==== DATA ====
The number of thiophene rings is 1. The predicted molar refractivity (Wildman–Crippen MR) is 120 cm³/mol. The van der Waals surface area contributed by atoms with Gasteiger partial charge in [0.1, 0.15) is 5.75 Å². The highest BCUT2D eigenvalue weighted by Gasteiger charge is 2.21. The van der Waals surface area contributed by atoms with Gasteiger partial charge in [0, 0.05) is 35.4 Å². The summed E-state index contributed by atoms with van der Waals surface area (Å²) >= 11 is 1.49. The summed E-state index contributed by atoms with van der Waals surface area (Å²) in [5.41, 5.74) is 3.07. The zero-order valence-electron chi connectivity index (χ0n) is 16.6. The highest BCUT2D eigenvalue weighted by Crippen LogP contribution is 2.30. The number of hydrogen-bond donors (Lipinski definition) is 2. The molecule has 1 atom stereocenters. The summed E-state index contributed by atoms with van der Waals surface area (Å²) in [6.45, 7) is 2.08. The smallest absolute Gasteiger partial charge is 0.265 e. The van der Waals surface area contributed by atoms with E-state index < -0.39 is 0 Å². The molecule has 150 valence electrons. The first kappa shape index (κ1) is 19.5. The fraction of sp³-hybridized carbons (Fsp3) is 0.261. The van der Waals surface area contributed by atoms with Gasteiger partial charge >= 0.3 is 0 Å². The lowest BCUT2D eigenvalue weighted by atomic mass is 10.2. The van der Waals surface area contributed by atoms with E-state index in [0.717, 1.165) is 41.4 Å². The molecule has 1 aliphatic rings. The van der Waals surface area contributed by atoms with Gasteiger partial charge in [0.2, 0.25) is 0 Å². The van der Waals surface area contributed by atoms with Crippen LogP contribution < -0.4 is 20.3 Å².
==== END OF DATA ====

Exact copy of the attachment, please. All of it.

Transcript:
The number of thiophene rings is 1. The predicted molar refractivity (Wildman–Crippen MR) is 120 cm³/mol. The van der Waals surface area contributed by atoms with Gasteiger partial charge in [0.1, 0.15) is 5.75 Å². The highest BCUT2D eigenvalue weighted by Gasteiger charge is 2.21. The van der Waals surface area contributed by atoms with Gasteiger partial charge in [0, 0.05) is 35.4 Å². The summed E-state index contributed by atoms with van der Waals surface area (Å²) >= 11 is 1.49. The summed E-state index contributed by atoms with van der Waals surface area (Å²) in [5.41, 5.74) is 3.07. The zero-order valence-electron chi connectivity index (χ0n) is 16.6. The highest BCUT2D eigenvalue weighted by Crippen LogP contribution is 2.30. The number of hydrogen-bond donors (Lipinski definition) is 2. The molecule has 1 atom stereocenters. The summed E-state index contributed by atoms with van der Waals surface area (Å²) in [6.45, 7) is 2.08. The smallest absolute Gasteiger partial charge is 0.265 e. The van der Waals surface area contributed by atoms with E-state index < -0.39 is 0 Å². The molecule has 150 valence electrons. The first kappa shape index (κ1) is 19.5. The fraction of sp³-hybridized carbons (Fsp3) is 0.261. The van der Waals surface area contributed by atoms with Gasteiger partial charge >= 0.3 is 0 Å². The lowest BCUT2D eigenvalue weighted by atomic mass is 10.2. The van der Waals surface area contributed by atoms with E-state index in [0.717, 1.165) is 41.4 Å². The molecule has 1 aliphatic rings. The van der Waals surface area contributed by atoms with Gasteiger partial charge in [0.2, 0.25) is 0 Å². The van der Waals surface area contributed by atoms with Crippen LogP contribution < -0.4 is 20.3 Å².